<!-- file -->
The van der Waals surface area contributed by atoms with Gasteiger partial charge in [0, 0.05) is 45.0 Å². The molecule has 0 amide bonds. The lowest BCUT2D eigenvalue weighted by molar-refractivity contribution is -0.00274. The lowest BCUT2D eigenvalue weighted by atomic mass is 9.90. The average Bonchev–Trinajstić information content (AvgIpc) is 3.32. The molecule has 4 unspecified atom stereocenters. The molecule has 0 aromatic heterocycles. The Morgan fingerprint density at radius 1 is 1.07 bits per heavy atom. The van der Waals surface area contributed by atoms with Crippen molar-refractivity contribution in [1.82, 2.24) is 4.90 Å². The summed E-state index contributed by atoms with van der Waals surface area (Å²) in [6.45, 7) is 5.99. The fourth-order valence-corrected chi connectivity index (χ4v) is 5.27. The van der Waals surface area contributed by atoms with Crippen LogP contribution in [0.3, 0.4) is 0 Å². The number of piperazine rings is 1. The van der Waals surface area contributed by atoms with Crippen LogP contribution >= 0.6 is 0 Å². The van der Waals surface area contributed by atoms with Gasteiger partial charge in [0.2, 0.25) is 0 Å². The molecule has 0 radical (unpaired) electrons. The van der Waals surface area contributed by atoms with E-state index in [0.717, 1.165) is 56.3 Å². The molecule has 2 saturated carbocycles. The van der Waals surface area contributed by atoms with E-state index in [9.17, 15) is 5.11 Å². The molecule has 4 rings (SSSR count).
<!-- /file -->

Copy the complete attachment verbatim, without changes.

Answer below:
The van der Waals surface area contributed by atoms with Gasteiger partial charge in [0, 0.05) is 45.0 Å². The molecule has 0 amide bonds. The lowest BCUT2D eigenvalue weighted by molar-refractivity contribution is -0.00274. The lowest BCUT2D eigenvalue weighted by atomic mass is 9.90. The average Bonchev–Trinajstić information content (AvgIpc) is 3.32. The molecule has 4 unspecified atom stereocenters. The molecule has 0 aromatic heterocycles. The Morgan fingerprint density at radius 1 is 1.07 bits per heavy atom. The van der Waals surface area contributed by atoms with Crippen molar-refractivity contribution in [1.82, 2.24) is 4.90 Å². The summed E-state index contributed by atoms with van der Waals surface area (Å²) in [6.45, 7) is 5.99. The fourth-order valence-corrected chi connectivity index (χ4v) is 5.27. The van der Waals surface area contributed by atoms with Crippen LogP contribution in [0.3, 0.4) is 0 Å². The number of piperazine rings is 1. The van der Waals surface area contributed by atoms with Crippen LogP contribution >= 0.6 is 0 Å². The van der Waals surface area contributed by atoms with Gasteiger partial charge in [0.2, 0.25) is 0 Å². The molecule has 0 radical (unpaired) electrons. The van der Waals surface area contributed by atoms with E-state index in [0.717, 1.165) is 56.3 Å². The molecule has 2 saturated carbocycles. The van der Waals surface area contributed by atoms with E-state index in [9.17, 15) is 5.11 Å². The molecule has 4 rings (SSSR count).